Tuesday, June 23, 2015

Faux-Pastor Jon's Sermon Story: "Davey & Goliath Meet Sammy & Delilah in "Reconciliation Celebration!"

I belong to Faith United Church of Christ in Iowa City. We practice something called "shared ministry." Basically, we are expected to actively minister to each other and part of that ministry is taking over for our pastor one weekend every month with the church's worship service. This past weekend -- which happened to be both Gay Pride Sunday and Father's Day -- was my weekend to arrange worship.

The lectionary included the story of David and Goliath, which prompted me to think of the old "Davey and Goliath" program, created by the Lutheran Church. I've long felt that the United Church of Christ and other progressive denominations should come up with our own children's program. I have my own idea: "Sammy and Delilah." It would be a cross between "Davey and Goliath" and "Postcards from Buster." (Hey UCC Leadership! Call me!)

Anyway, I created a storyline featuring Davey, Goliath, Sammy, Delilah, and all sorts of friends. Clearly, the ELCA was not involved with the creation of this sermon story. It's purely fan-fiction. Just in case anyone wants to get froggy with me over this issue.

Anyway, here is my sermon story:

Davey & Goliath and Sammy & Delilah
in
Reconciliation Celebration!

                It’s a nice summer afternoon in town. Davey Hanson is playing catch in his backyard with his friend, Jonathan. As is usual, Davey is flanked by his faithful canine companion, Goliath.
                “Good catch, Jonathan! You’re getting much better at baseball these days!”
                “I wish I could say the same for you, Davey! You keep dropping the ball!”
                Just then, Davey’s little sister cuts through the yard with a look of determination on her face. Davey barely stops himself from throwing the ball at her.
                “What’s the rush, Sally? You almost got beaned!!”
                “No time to stop, Davey!” Sally says. “I just realized that today is Father’s Day and I totally forgot to get a special present for Daddy!”
                Goliath looks confused. “Father’s Day? What’s Father’s Day, Davey?”
                “Oh Goliath!” Davey laughs with exasperation. Father’s Day is a day when we remember all of the important things that our dads do for us. Except…”
                “Except what, Davey?” Goliath wonders.
                “Except that I forgot all about Father’s Day also! And I don’t have any money for a card or special gift. I’m sunk!”
                Jonathan has a bleak look on his face also. “I forgot about Father’s Day also. How are we going to show our dads that we love them?”
                Goliath tilts his head in thought for a moment and then begins barking excitedly.
                “What’s with that crazy dog of yours, Davey?” Jonathan asks.
                Davey turns his attention to Goliath and then gets all excited himself. “Goliath has the perfect idea! He said that we should march through town and tell everyone how much we love our dads!”
                Jonathan and Sally both jump up and down. “That’s great!” they both exclaim in unison.
                “That settles it,” Davey says decisively. “Gather all of the kids in the neighborhood. We’re going to have a parade!”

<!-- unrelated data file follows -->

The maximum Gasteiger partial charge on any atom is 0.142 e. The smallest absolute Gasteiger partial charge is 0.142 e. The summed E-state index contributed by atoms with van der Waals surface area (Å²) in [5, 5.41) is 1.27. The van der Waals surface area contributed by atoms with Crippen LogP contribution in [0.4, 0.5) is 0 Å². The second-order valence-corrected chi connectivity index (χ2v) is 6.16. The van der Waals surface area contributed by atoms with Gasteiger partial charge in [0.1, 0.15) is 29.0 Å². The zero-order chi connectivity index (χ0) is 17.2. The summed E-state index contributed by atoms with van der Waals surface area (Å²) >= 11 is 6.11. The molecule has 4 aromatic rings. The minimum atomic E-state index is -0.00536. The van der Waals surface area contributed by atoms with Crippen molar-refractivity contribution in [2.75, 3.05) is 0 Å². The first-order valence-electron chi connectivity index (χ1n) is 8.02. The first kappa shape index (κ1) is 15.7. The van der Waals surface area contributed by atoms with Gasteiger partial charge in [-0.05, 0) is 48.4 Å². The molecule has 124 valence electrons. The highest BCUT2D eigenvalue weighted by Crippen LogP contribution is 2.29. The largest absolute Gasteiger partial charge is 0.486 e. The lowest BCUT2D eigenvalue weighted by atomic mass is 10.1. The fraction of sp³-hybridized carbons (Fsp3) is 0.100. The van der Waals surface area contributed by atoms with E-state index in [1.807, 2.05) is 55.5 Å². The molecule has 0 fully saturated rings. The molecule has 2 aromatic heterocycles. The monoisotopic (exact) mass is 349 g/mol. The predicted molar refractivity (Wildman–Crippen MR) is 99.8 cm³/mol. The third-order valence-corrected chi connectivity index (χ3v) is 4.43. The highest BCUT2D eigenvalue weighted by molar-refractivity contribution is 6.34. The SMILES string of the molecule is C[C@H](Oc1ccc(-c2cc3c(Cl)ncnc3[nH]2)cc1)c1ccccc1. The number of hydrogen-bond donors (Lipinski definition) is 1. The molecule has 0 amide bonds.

Meanwhile, another group of kids is gathering across town at the community center. There’s a boy named Sammy and his cat Delilah. He is a new kid in town who recently moved here with his two adoptive fathers. He is chatting away with his genderqueer friend, a foster kid named Pat.
                “I hate Father’s Day,” complains Pat. “Everyone spends all of their time talking about how great their father is. Meanwhile, my father kicked me out of the house because of the way that I dress and because I’m not manly enough for him!”
                “I know what you mean, Pat. But at least you have your new foster mom looking after you. Who knew that a church pastor would be so accepting of kids like you! Or even people like me, who have two gay dads!”
                “I can’t believe that the other churches in town have been cutting my foster mom, Pastor Joyce, out of the local ecumenical meetings recently. They can’t handle a UCC church who allows families like your family. And the school still doesn’t know what to do with me!”
                “Meow!” purrs Delilah. “Pat sure likes to complain a lot. Sometimes I wish that she would do something for a change.  Purr….”
                “Delilah’s right, Pat!” Sammy exclaims. “I’m tired of complaining about how we don’t quite fit in around here.”
                Pat looks confused. “Am I the only one weirded out by you carrying on conversations with your cat?”
                Sammy ignores the dig. “I’m serious. It might be Father’s Day Weekend, but it’s also Gay Pride Weekend in several of the nearby cities. Why don’t we organize our own parade here in town? At least the complainers will finally have faces to complain about. It’s a lot harder to be rude about someone when you actually know them. At least that’s what my one dad says.”
                “I don’t know, Sammy…,” Delilah cautions. “This seems like a lot of work. Sometimes I’m just all talk!”
                “Hush, you crazy cat!” Sammy chides. “This is going to be the best Gay Pride March that this town has ever seen! Are you with me, Pat?”
                “Let’s go! I know some other kids who would love to help out!”

                Davey and Goliath are now gathering in his yard with his sister and his friends. They have just finished making up a bunch of signs covered with slogans such as “Father’s Day, A-O-K!” and “2-4-6-8! My Daddy Is Really Great!” They are suddenly approached by Davey’s minister, Pastor Jorgensen.